Building an Arduino sketch from scratch

Arduino post

Mar 2015

Unix programmers have been building software for many years with the command line and the GCC toolchain. When developing for embedded systems, where clock cycles and memory usage counts, some familiarity with GCC is often needed.

The GCC toolchain

The GCC tools come in different forms. For example, there is a variant for Atmel AVR microcontrollers which is an important part of the Arduino IDE. Also, you’ll find GCC versions for ARM which e.g. the Teensy 3 requires.

Let’s shortly review some concepts behind the compilation tools. There are a number of commands to remember:

  • gcc/g++: This is the compiler. Compilers parse an input file from a human, and translate it to a binary file that a microprocessor understands. However, in our source code we likely want to reference code from other files and libraries. This is where a compiler sometimes acts a frontend to the linker.
  • ld: You need a linker to bundle multiple binary files into one single file that runs on the microprocessor. Besides code organization, a linker reduces build time. You just re-compile files that changed and link everything into one file. You’ll find options on using g++ as linker in the docs.
  • ar: Certain core libraries are linked straight into the target program. In order to make those libraries “linkable”, there is the ar archiver to generate static libraries.
  • objcopy: Binary files can still be in different formats. A popular format is ELF or “Executable and Linkable Format”. But some microprocessors require a different format. For example to upload to an Arduino, you need the “intel hex format”. Converting between formats can be done with objcopy.
  • avrdude: Once your binary file is ready and in the correct format you need to upload it to the embedded device. This is what avrdude does for Arduino.

A picture how these tools form a chain is shown here.

The Arduino IDE will install all the the AVR GCC tools for you. You can also manually install the AVR GCC toolchain on a Mac:

$ brew install avr-libc

On Linux, this should do the trick:

$ sudo apt-get install gcc-avr binutils-avr gdb-avr avr-libc avrdude

Windows users should find instructions here.

To follow the rest of this post, you can also use the AVR GCC tools that come with the Arduino IDE.

Compile a Blink sketch

Learning the secrets of compilers and build tools takes some practice. Let’s walk through a simplified build cycle to get you more familiar with the GCC tools.

Imagine this blink.ino Arduino sketch:

void setup() {
	// initialize Pin13 as an output
	pinMode(13, OUTPUT);

void loop() {
	digitalWrite(13, LOW);   
	digitalWrite(13, HIGH); 

To compile this sketch with g++, you must include the Arduino.h header and include a main() function. This can be done simply by adding:

$ echo '#include "Arduino.h"'  > blink.cpp
$ cat /Applications/ >> blink.cpp

With the arduino.h header, you get functions to work with pins and ports. Also, you get function prototypes for the main parts of your sketch:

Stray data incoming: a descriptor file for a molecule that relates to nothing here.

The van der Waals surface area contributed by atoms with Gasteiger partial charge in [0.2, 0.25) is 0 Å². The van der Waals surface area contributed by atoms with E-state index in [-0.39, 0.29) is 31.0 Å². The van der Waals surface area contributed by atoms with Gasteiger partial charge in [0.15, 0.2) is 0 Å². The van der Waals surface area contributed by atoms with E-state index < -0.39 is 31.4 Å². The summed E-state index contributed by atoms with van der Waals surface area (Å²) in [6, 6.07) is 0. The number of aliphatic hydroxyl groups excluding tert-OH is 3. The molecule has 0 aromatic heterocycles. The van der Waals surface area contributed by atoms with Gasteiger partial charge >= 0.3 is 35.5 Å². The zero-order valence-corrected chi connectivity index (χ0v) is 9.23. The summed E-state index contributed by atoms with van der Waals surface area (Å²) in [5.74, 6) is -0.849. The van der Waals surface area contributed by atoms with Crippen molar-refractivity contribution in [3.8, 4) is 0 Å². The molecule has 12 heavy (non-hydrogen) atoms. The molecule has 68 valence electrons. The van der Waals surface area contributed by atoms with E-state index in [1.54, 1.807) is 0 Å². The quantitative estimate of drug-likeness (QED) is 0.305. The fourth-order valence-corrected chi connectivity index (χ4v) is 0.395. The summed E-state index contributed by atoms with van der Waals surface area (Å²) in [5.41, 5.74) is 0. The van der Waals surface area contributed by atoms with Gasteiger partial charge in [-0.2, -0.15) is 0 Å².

void setup(void);
void loop(void);

Now, blink.cpp is valid for compilation.

You can compile this blink.cpp to a binary file with:

$ avr-g++ \
   -I /Applications/ -I /Applications/ \
   -x c++  -MMD -c -mmcu=atmega328p -Wall -DF_CPU=16000000L  -Wall  -Os  blink.cpp

By using the -I compiler flag, we include the function prototypes of Arduino core libraries as we used pinMode and digitalWrite. What follows are some harder to understand compiler flags that address the microprocessor type and its speed. We’ll see how we can get these automatically with a Makefile? at the end of this post. Important right now: You get a binary file blink.o` after compilation.

Linking Libraries

As we used the pinMode and digitalWrite functions of Arduino core libraries, we need to package some of these libraries into our blink.o binary. This can be done with:

$ avr-ar rcs libcore.a hooks.o wiring.o wiring_digital.o

The objects files from Arduino core libraries are obtained from compiling the corresponding C files (hooks.c, wiring.c and wiring_digital.c) from the Arduino folder. By the way, the hooks.o binary provides an empty helper to build Arduino projects without plugins.

Then we link this together with:

$ avr-gcc -mmcu=atmega328p -Wl,--gc-sections -Os -o blink.elf blink.o libcore.a  -lc -lm

As last step, you must convert the elf binaries into the hex format:

$ avr-objcopy -O ihex -R .eeprom blink.elf blink.hex

The resulting hex file can then be uploaded to an Arduino UNO. An overview on the compilation steps can be found in this gist.


Repeating these steps manually for every project would quickly become furstrating. To automate builds and configurations, there are Makefiles.

A great start to build an Arduino Sketch with a Makefile is in the Arduino-Makefile project by @sudarmuthu. On my MacOS, I reference this project from my local project as follows:

# Arduino Make file. Refer to

BOARD_TAG    = uno

ARDUINO_DIR   = /Applications/
ARDMK_DIR     = ../../
AVR_TOOLS_DIR = /Applications/
MONITOR_PORT  = /dev/cu.usbmodem14131
BOARD_TAG     = uno
AVRDUDE_CONF = /Applications/

include ../../


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